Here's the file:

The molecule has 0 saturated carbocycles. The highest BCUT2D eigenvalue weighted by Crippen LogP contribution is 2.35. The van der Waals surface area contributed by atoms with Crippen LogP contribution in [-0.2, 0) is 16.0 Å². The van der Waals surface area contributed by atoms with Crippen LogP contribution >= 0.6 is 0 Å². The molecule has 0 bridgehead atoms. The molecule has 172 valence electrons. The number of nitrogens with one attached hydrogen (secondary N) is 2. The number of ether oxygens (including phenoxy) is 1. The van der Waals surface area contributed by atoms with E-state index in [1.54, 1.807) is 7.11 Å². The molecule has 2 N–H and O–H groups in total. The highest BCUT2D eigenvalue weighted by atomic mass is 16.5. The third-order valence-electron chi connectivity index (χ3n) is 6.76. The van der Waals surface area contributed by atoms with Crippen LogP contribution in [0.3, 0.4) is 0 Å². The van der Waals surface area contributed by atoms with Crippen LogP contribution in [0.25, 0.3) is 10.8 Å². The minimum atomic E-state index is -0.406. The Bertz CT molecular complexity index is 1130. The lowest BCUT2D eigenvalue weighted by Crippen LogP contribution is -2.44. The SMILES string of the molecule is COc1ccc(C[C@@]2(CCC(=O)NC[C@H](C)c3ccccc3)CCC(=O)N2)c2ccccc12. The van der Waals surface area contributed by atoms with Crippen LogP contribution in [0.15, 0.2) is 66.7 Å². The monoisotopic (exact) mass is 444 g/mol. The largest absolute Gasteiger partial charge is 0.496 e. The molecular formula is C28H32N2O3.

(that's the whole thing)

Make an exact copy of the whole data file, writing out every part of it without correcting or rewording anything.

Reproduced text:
The molecule has 0 saturated carbocycles. The highest BCUT2D eigenvalue weighted by Crippen LogP contribution is 2.35. The van der Waals surface area contributed by atoms with Crippen LogP contribution in [-0.2, 0) is 16.0 Å². The van der Waals surface area contributed by atoms with Crippen LogP contribution >= 0.6 is 0 Å². The molecule has 0 bridgehead atoms. The molecule has 172 valence electrons. The number of nitrogens with one attached hydrogen (secondary N) is 2. The number of ether oxygens (including phenoxy) is 1. The van der Waals surface area contributed by atoms with E-state index in [1.54, 1.807) is 7.11 Å². The molecule has 2 N–H and O–H groups in total. The highest BCUT2D eigenvalue weighted by atomic mass is 16.5. The third-order valence-electron chi connectivity index (χ3n) is 6.76. The van der Waals surface area contributed by atoms with Crippen LogP contribution in [0.3, 0.4) is 0 Å². The van der Waals surface area contributed by atoms with Crippen LogP contribution in [0.25, 0.3) is 10.8 Å². The minimum atomic E-state index is -0.406. The Bertz CT molecular complexity index is 1130. The lowest BCUT2D eigenvalue weighted by Crippen LogP contribution is -2.44. The SMILES string of the molecule is COc1ccc(C[C@@]2(CCC(=O)NC[C@H](C)c3ccccc3)CCC(=O)N2)c2ccccc12. The van der Waals surface area contributed by atoms with Crippen LogP contribution in [0.15, 0.2) is 66.7 Å². The monoisotopic (exact) mass is 444 g/mol. The largest absolute Gasteiger partial charge is 0.496 e. The molecular formula is C28H32N2O3.